Montgomery also recalls Taft making an immediate impact. Despite a summer-league back injury, Taft earned a spot in Montgomery's eight-man rotation. He had four points, four rebounds and four blocks in a 17-minute debut against Atlanta.

Three games later, the Coney Island Kid experienced the thrill of a lifetime, suiting up against the Knicks at Madison Square Garden. He had six points and two blocks in 14 minutes, helping the Warriors win.

"He came in that year and was pretty doggone good," Montgomery recalls. "He could really board. He was physical, and he was a nice kid."

Pretty soon, though, Taft's back worsened. Pain shot down his right leg, prompting surgery for disc damage. Soon after that, something worse: Taft was diagnosed with a condition called polymyositis, an inflammatory muscle disease that causes weakness and pain, often in the trunk area.

He spent much of his summer of 2006 in the hospital, as doctors tried to pinpoint the condition and administer a recovery program. His chiseled body softened.

"I had trouble walking at times," Taft says.

Taft sat out the 2006-07 season. The Warriors did not exercise their option for his third year.

He has played only 17 NBA games.

"I remember seeing him (in 2006), and he looked nothing like Chris Taft," Montgomery says. "He'd changed drastically. My heart went out to him. I remember thinking: 'Here's a kid who had a real bright future, and now what's he got• He's maybe never going to play again, he doesn't have his education. What's he going to do?' "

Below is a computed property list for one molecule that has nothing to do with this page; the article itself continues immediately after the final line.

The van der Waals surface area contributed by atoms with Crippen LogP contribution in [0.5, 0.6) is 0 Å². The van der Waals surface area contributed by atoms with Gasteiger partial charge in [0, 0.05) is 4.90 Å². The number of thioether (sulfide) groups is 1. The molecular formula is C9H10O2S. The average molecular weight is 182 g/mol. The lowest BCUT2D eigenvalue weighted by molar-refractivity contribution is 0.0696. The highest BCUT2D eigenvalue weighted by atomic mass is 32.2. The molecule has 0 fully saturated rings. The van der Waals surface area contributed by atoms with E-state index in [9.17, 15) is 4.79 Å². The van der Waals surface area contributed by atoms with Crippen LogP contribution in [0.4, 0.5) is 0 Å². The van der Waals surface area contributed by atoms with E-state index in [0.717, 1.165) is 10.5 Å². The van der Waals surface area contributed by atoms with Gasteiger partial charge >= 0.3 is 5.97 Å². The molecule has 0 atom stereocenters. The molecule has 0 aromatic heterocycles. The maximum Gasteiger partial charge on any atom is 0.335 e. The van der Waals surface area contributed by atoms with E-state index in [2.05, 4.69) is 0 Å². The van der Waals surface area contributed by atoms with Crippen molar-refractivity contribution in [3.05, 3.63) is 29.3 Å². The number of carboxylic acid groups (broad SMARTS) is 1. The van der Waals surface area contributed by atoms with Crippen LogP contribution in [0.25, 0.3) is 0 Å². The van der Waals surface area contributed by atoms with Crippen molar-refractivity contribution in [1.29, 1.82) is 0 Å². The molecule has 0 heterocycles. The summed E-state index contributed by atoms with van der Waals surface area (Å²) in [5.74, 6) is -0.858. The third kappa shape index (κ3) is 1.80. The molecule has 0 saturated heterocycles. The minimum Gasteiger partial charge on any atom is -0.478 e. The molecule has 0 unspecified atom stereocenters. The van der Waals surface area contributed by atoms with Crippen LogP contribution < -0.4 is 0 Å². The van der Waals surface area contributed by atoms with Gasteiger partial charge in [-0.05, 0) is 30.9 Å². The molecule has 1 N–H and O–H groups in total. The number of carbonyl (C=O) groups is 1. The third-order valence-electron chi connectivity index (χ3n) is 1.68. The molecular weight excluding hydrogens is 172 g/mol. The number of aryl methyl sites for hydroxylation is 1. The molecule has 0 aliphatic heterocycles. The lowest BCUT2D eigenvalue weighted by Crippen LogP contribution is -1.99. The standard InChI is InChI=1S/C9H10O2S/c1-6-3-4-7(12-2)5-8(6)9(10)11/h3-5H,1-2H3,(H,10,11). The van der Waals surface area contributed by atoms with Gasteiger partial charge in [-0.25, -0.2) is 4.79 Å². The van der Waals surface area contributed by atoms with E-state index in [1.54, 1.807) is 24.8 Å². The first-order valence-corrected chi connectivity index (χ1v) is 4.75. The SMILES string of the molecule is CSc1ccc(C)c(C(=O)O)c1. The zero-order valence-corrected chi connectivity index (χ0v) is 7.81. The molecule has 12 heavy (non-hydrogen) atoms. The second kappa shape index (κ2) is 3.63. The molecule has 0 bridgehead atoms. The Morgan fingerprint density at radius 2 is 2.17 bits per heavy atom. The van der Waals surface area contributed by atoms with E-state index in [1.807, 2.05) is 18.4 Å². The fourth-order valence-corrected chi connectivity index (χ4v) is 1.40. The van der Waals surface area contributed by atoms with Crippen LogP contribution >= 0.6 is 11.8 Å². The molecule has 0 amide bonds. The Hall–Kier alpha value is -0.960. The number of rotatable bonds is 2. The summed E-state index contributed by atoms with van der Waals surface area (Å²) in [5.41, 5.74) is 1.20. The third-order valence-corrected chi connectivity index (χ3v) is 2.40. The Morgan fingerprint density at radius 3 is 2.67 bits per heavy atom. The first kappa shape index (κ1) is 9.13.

Medication and workouts helped Taft's muscle condition, putting him in position to take a flier with Rio Grande Valley, which plays in Hidalgo, Texas, on the Mexican border.

"The only black people I saw," Taft says, laughing, "were the guys on my team."

In his eighth game, Taft dislocated his right foot when he landed on an opponent.

"My whole foot was turned around," he says. "I was laid out, yelling and screaming. They popped it back, but the cast was put on wrong, and I wound up with a bone infection.

"I'm like, man, how does this stuff keep happening to me• What did I do to deserve this?"

A tryout with a Philippine team last winter did not go well. Taft's muscle condition still has not allowed him to regain his old form, though he has begun treatment with Dr. Chester Oddis, a UPMC rheumatologist who specializes in polymyositis.

All the hard knocks got Taft thinking beyond basketball.

Assist, Pitt

Taft rejects the notion that he didn't always play hard at Pitt. He admits, however, that he slacked in conditioning.